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Path to Parkinson’s Disease

Researchers report the absence of a single brain molecule can allow either internal or external influences to trigger the development of Parkinson’s disease.

Currently, the cause of most cases of Parkinson’s disease is unexplained. If additional research confirms the finding, strategies to prevent, delay or reduce the severity of Parkinson’s disease may be on the horizon.

Parkinson’s disease is a disease in which nerve cells in part of the brain called the substantia nigra die, resulting in the loss of dopamine, a nerve-signaling molecule that helps control muscle movement. The absence of dopamine from these cells, called dopaminergic neurons, causes a loss of muscle control, trembling and lack of coordination.

Using mouse models, investigators at St. Jude Children’s Research Hospital determined a particular molecule, stands like a sentry at the crossroads of several biochemical pathways, any one of which can lead to Parkinson’s disease.

The degeneration of brain cells that occurs in Parkinson’s disease may be caused by either externally provoked cell death or internally initiated suicide when the molecule that normally prevents these fatal alternatives is missing.

The researcher is reported in an article in the Proceedings of the National Academy of Sciences.

The molecule that prevents damage to the substantia nigra is an enzyme called GST pi (“pie”). The job of the antioxidant GST pi is to protect the cell from death caused by either environmental toxins (externally evoked cell death), such as herbicides and pesticides, or a self-destruction process called apoptosis (cell suicide), triggered by certain stressful conditions in the cell.

If GST pi levels are reduced or this enzyme is overwhelmed by toxins, these nerves are at increased risk of death. Previous research has shown that the ability of GST pi to protect cells against toxic molecules is directly linked to the ability of cancer cells with excessive amounts of this enzyme to reduce the effectiveness of chemotherapy.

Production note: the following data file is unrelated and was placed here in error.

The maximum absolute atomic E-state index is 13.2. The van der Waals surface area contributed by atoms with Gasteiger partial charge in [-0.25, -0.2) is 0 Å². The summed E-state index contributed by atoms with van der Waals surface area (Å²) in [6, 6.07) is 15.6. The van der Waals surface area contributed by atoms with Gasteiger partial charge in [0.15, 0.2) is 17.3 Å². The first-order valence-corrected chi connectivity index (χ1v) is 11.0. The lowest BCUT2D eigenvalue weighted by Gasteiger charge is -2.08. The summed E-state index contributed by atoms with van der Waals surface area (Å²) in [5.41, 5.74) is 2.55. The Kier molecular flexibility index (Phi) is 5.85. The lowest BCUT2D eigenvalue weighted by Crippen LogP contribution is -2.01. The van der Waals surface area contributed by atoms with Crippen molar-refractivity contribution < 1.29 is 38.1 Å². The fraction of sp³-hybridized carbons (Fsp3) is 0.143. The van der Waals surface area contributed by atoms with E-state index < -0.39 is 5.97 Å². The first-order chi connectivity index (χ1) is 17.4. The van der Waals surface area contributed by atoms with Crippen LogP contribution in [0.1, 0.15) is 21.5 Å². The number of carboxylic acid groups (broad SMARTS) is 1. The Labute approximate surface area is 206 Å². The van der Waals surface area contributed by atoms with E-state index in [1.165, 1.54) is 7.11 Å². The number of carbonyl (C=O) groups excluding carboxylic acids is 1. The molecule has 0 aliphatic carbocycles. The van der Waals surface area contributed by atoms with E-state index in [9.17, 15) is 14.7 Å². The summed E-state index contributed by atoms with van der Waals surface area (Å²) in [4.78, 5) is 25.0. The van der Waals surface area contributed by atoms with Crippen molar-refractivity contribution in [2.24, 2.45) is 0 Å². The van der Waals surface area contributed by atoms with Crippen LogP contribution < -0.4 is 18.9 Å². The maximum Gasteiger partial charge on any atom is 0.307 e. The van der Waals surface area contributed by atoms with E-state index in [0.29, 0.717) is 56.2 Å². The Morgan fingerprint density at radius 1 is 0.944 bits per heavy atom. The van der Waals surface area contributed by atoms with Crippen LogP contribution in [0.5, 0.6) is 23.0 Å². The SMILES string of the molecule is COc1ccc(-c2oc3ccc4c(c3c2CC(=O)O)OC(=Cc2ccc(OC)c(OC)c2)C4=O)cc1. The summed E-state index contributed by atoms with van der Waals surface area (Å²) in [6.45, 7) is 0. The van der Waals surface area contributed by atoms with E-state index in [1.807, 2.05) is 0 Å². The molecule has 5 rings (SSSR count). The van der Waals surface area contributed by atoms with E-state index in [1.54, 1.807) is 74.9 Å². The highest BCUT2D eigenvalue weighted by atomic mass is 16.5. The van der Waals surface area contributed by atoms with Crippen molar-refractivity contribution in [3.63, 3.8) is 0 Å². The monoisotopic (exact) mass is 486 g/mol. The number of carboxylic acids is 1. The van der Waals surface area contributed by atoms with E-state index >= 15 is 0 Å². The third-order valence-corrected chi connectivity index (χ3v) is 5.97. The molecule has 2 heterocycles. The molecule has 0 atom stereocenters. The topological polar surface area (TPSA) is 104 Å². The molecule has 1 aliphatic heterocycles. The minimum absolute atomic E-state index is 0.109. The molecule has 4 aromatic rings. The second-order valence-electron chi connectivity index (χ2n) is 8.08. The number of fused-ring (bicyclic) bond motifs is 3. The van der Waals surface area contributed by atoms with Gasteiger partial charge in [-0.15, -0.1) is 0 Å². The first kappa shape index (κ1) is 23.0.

The finding that GST pi plays a key role in preventing Parkinson’s disease suggests that measuring levels of this enzyme might be an effective way to determine individuals at risk for developing this disease, according to Richard Smeyne, Ph.D., an associate member of the Department of Developmental Neurobiology at St. Jude.

“In the future, treatments that increase GST pi levels in the substantia nigra might help to prevent or delay the onset of Parkinson’s disease or reduce its severity,” said Smeyne, the report’s senior author.

GST pi is one of a family of similar enzymes that eliminate free radicals generated by pesticides and other chemicals. Two members of this family are present in the brain, but only one of them, GST pi, is found in the dopaminergic neurons of the substantia nigra. Free radicals are highly unstable molecules that readily interact with other molecules, causing cell damage.

The study sheds light on the cause of most cases of Parkinson’s disease, which currently are unexplained. “The majority of these cases of Parkinson’s disease appear to arise because individuals who have a genetic susceptibility to the disease are exposed to environmental toxins such as pesticides and herbicides, which trigger the formation of free radicals that kill dopaminergic neurons in the substantia nigra,” Smeyne said.

“We also know that GST pi blocks the process of cell suicide triggered by stresses that the cell can’t overcome, such as an increase in the presence of free radicals or a loss of the cell’s ability to produce energy.”

Results of the St. Jude study showing the importance of GST pi could help to explain previous work by other researchers linking loss of this enzyme to destruction of dopaminergic neurons. For example, there is some evidence that alterations in the gene for GSP pi are linked to increased risk of Parkinson’s disease after pesticide exposure.

Also, although most Parkinson’s disease cases have no known cause, experts believe that they are caused by the interaction of genetic susceptibility to Parkinson’s disease with exposure to a variety of environmental factors, such as pesticides and herbicides.

“Therefore, the new findings bring researchers a step closer to understanding why Parkinson’s disease occurs and potentially how to develop more effective treatments for it,” Smeyne said.

Source: St. Jude Children’s Research Hospital

Path to Parkinson’s Disease

Rick Nauert PhD

Rick Nauert, PhDDr. Rick Nauert has over 25 years experience in clinical, administrative and academic healthcare. He is currently an associate professor for Rocky Mountain University of Health Professionals doctoral program in health promotion and wellness. Dr. Nauert began his career as a clinical physical therapist and served as a regional manager for a publicly traded multidisciplinary rehabilitation agency for 12 years. He has masters degrees in health-fitness management and healthcare administration and a doctoral degree from The University of Texas at Austin focused on health care informatics, health administration, health education and health policy. His research efforts included the area of telehealth with a specialty in disease management.

APA Reference
Nauert PhD, R. (2015). Path to Parkinson’s Disease. Psych Central. Retrieved on December 19, 2018, from https://psychcentral.com/news/2007/02/06/path-to-parkinsons-disease/599.html

 

Scientifically Reviewed
Last updated: 6 Oct 2015
Last reviewed: By John M. Grohol, Psy.D. on 6 Oct 2015
Published on PsychCentral.com. All rights reserved.